So my mistress {owner}, enrolled in the service of the Erotes, flirted with me over the cup and jested with me, or rather the Erotes flirted with her, using me and the cups.For at one moment she pressed my finger, at another she pulled my entire hand together with the cup and sported in other ways, or was made a game of by the Erotes. While I tried to escape from this as if from a fire, I too flirted but with my fellow wine-pourer, Hysmine, exchanging games with the mistress for games with the slave. This Rhodope approved and she allowed flirtation with the slave as though she was rather more Hysmine’s slave since she was assisting in her passion.

Exhausted from the romantic challenges of the banquet, afterwards Hysminias went quickly to the servants’ quarters to sleep alone.

Increased public support for study of Byzantine literature such as Hysmine and Hysminias could help men to overcome their romantic simplicity. For men lacking in literary appreciation, Solon’s wise welfare proposal could provide an important safety net. Individual women also have important personal responsibility. Women should respond with understanding, sympathy, and mercy to the men who love them.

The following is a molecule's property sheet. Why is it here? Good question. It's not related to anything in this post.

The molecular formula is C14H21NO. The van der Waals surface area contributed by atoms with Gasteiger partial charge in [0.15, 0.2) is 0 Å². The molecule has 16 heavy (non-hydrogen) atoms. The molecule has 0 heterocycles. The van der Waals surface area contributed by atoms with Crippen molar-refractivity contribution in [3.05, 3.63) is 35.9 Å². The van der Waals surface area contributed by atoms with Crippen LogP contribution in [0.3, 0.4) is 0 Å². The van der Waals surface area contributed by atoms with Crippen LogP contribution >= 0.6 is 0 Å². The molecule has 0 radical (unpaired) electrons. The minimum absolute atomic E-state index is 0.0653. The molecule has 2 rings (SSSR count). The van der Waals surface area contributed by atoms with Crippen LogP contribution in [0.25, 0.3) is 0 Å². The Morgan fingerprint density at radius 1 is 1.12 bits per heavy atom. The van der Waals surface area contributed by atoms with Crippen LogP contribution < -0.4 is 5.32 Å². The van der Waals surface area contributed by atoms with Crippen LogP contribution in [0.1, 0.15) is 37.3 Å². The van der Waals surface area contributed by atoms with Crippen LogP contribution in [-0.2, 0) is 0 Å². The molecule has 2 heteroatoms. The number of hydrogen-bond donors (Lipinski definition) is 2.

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[1] Scholars have been slow to appreciate the importance of Hysmine and Hysminias for men. Alexiou (1977) is a pioneering literary appreciation of a Byzantine novel. Yet that work narrowly interpreted Hysmine and Hysminias as providing “insight into female behavior as viewed by men.” With a similar intellectual perspective, Alexiou’s article might be regarded as offering only a woman’s insight into a man-authored work. Hysmine and Hysminias “clearly puts aside the principle of emotional gynecocentrism which was the norm of the Greek novel.” Jouanno (2006) p. 159. That underscores the importance of bringing a masculine perspective to understanding this Byzantine romance.